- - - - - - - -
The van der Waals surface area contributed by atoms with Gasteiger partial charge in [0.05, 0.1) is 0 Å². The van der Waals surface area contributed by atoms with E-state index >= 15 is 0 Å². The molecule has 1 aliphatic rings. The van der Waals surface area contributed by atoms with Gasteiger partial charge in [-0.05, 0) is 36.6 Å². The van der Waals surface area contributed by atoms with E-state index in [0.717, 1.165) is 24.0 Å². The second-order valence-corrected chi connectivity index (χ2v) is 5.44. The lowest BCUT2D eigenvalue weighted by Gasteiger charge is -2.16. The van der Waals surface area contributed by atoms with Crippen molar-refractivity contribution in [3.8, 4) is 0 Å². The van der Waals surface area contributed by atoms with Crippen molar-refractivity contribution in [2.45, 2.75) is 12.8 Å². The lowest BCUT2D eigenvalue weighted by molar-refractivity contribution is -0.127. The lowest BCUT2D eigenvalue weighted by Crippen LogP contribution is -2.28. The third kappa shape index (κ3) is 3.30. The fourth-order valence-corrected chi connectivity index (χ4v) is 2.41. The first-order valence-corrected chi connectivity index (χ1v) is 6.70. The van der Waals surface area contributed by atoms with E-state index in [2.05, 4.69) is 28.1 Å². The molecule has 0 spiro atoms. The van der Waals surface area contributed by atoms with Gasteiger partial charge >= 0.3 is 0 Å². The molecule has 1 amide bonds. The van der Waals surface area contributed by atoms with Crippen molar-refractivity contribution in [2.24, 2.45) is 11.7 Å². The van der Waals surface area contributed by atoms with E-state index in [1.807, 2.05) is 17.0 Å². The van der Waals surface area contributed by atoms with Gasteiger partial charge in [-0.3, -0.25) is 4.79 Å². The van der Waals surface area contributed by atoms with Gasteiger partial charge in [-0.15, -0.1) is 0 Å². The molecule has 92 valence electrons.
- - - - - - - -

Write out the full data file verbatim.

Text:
The van der Waals surface area contributed by atoms with Gasteiger partial charge in [0.05, 0.1) is 0 Å². The van der Waals surface area contributed by atoms with E-state index >= 15 is 0 Å². The molecule has 1 aliphatic rings. The van der Waals surface area contributed by atoms with Gasteiger partial charge in [-0.05, 0) is 36.6 Å². The van der Waals surface area contributed by atoms with E-state index in [0.717, 1.165) is 24.0 Å². The second-order valence-corrected chi connectivity index (χ2v) is 5.44. The lowest BCUT2D eigenvalue weighted by Gasteiger charge is -2.16. The van der Waals surface area contributed by atoms with Crippen molar-refractivity contribution in [3.8, 4) is 0 Å². The van der Waals surface area contributed by atoms with Crippen molar-refractivity contribution in [2.45, 2.75) is 12.8 Å². The lowest BCUT2D eigenvalue weighted by molar-refractivity contribution is -0.127. The lowest BCUT2D eigenvalue weighted by Crippen LogP contribution is -2.28. The third kappa shape index (κ3) is 3.30. The fourth-order valence-corrected chi connectivity index (χ4v) is 2.41. The first-order valence-corrected chi connectivity index (χ1v) is 6.70. The van der Waals surface area contributed by atoms with E-state index in [2.05, 4.69) is 28.1 Å². The molecule has 0 spiro atoms. The van der Waals surface area contributed by atoms with Gasteiger partial charge >= 0.3 is 0 Å². The molecule has 1 amide bonds. The van der Waals surface area contributed by atoms with Crippen molar-refractivity contribution in [2.24, 2.45) is 11.7 Å². The van der Waals surface area contributed by atoms with E-state index in [1.807, 2.05) is 17.0 Å². The van der Waals surface area contributed by atoms with Gasteiger partial charge in [-0.3, -0.25) is 4.79 Å². The van der Waals surface area contributed by atoms with Gasteiger partial charge in [-0.15, -0.1) is 0 Å². The molecule has 92 valence electrons.